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Wayside cross on west side of Norwich Road, immediately north east of the Water Works

A Scheduled Monument in North Walsham, Norfolk

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Coordinates

Latitude: 52.8127 / 52°48'45"N

Longitude: 1.3796 / 1°22'46"E

OS Eastings: 627855.473183

OS Northings: 329254.730815

OS Grid: TG278292

Mapcode National: GBR WFK.MM2

Mapcode Global: WHMSQ.5K7L

Entry Name: Wayside cross on west side of Norwich Road, immediately north east of the Water Works

Scheduled Date: 19 March 1962

Last Amended: 10 June 1998

Source: Historic England

Source ID: 1018305

English Heritage Legacy ID: 31140

County: Norfolk

Civil Parish: North Walsham

Built-Up Area: North Walsham

Traditional County: Norfolk

Lieutenancy Area (Ceremonial County): Norfolk

Church of England Parish: Walsham North St Nicholas

Church of England Diocese: Norwich

Details

The monument includes the remains of a standing stone cross located on the
west side of Norwich Road and immediately north east of the Water Works. The
cross, which is Listed Grade II, is 14th century in date and includes the
socket stone and lower part of the original shaft.
The socket stone is set on a cement plinth, on a cobbled area at the west edge
of the pavement. The plinth, which is about 50mm high and measures about 0.8m
square at the base, is bevelled. The socket stone measures 0.7m square at the
base and is 0.38m high, rising through chamfered corners with stop angles to
an octagonal section on the surface. The lower part of the original shaft,
which has been broken at a height of 0.45m, is mortised into the socket stone
and bonded with lead. It measures 0.32m square at the base and rises through
chamfered corners to an octagonal section. The full height of the cross in its
present form is 0.88m.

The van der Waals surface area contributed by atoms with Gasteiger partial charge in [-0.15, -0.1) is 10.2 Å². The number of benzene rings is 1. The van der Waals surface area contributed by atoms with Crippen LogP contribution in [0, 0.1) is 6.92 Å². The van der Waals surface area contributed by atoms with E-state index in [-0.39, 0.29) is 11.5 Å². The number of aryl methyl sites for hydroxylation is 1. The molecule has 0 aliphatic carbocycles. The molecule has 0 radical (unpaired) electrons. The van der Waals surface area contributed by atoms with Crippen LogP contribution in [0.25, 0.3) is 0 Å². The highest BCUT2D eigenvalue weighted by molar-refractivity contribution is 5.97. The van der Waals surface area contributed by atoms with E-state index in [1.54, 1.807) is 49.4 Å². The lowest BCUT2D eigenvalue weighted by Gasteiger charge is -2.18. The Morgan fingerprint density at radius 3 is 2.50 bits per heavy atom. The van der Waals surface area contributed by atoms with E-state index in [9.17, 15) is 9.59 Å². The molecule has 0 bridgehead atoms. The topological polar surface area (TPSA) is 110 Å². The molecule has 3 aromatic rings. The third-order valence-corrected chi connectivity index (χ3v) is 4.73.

A plaque set into the wall behind the cross is inscribed with the words:
`Stump Cross. By tradition dates from and marks the site of a battle in the
Peasants Revolt 1381'. The cross does not stand on the site of the
battlefield, but it is situated at the end of a footpath which leads to
it. It is considered more likely to represent a wayside cross.
The cobbled surface, the surface of the pavement and the wall to the west
where they fall within the area of protection are excluded from the
scheduling, although the ground beneath them is included.

MAP EXTRACT
The site of the monument is shown on the attached map extract.
It includes a 1 metre boundary around the archaeological features,
considered to be essential for the monument's support and preservation.

Source: Historic England

Reasons for Scheduling

A standing cross is a free standing upright structure, usually of stone,
mostly erected during the medieval period (mid 10th to mid 16th centuries AD).
Standing crosses served a variety of functions. In churchyards they served as
stations for outdoor processions, particularly in the observance of Palm
Sunday. Elsewhere, standing crosses were used within settlements as places for
preaching, public proclamation and penance, as well as defining rights of
sanctuary. Standing crosses were also employed to mark boundaries between